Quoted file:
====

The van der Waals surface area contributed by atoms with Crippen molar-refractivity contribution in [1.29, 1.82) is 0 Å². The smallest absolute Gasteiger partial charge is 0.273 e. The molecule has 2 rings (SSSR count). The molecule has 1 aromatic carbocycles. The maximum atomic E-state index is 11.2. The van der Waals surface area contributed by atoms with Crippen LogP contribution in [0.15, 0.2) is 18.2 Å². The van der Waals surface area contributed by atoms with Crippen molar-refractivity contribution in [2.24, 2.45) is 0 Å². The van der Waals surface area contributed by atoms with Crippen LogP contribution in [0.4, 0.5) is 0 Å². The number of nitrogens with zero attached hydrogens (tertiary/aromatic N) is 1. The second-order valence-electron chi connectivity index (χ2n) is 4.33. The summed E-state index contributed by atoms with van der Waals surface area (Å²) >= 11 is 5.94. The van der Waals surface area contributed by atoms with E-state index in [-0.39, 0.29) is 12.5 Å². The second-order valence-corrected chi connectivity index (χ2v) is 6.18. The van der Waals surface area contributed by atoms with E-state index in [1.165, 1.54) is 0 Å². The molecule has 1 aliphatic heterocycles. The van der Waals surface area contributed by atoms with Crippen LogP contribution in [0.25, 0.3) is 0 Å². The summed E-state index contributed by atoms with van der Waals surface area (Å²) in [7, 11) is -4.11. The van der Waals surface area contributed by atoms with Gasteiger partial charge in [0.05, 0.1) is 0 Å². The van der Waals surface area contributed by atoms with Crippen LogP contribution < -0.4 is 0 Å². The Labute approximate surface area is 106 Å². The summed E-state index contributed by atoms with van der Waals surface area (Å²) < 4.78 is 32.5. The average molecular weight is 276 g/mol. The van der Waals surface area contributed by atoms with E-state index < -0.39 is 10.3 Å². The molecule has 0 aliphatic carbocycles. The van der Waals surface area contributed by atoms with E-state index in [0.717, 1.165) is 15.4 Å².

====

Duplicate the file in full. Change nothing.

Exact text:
The van der Waals surface area contributed by atoms with Crippen molar-refractivity contribution in [1.29, 1.82) is 0 Å². The smallest absolute Gasteiger partial charge is 0.273 e. The molecule has 2 rings (SSSR count). The molecule has 1 aromatic carbocycles. The maximum atomic E-state index is 11.2. The van der Waals surface area contributed by atoms with Crippen LogP contribution in [0.15, 0.2) is 18.2 Å². The van der Waals surface area contributed by atoms with Crippen molar-refractivity contribution in [2.24, 2.45) is 0 Å². The van der Waals surface area contributed by atoms with Crippen LogP contribution in [0.4, 0.5) is 0 Å². The number of nitrogens with zero attached hydrogens (tertiary/aromatic N) is 1. The second-order valence-electron chi connectivity index (χ2n) is 4.33. The summed E-state index contributed by atoms with van der Waals surface area (Å²) >= 11 is 5.94. The van der Waals surface area contributed by atoms with E-state index in [-0.39, 0.29) is 12.5 Å². The second-order valence-corrected chi connectivity index (χ2v) is 6.18. The van der Waals surface area contributed by atoms with E-state index in [1.165, 1.54) is 0 Å². The molecule has 1 aliphatic heterocycles. The van der Waals surface area contributed by atoms with Crippen LogP contribution in [0.25, 0.3) is 0 Å². The summed E-state index contributed by atoms with van der Waals surface area (Å²) in [7, 11) is -4.11. The van der Waals surface area contributed by atoms with Gasteiger partial charge in [0.05, 0.1) is 0 Å². The van der Waals surface area contributed by atoms with Crippen LogP contribution < -0.4 is 0 Å². The Labute approximate surface area is 106 Å². The summed E-state index contributed by atoms with van der Waals surface area (Å²) < 4.78 is 32.5. The average molecular weight is 276 g/mol. The van der Waals surface area contributed by atoms with E-state index < -0.39 is 10.3 Å². The molecule has 0 aliphatic carbocycles. The van der Waals surface area contributed by atoms with E-state index in [0.717, 1.165) is 15.4 Å².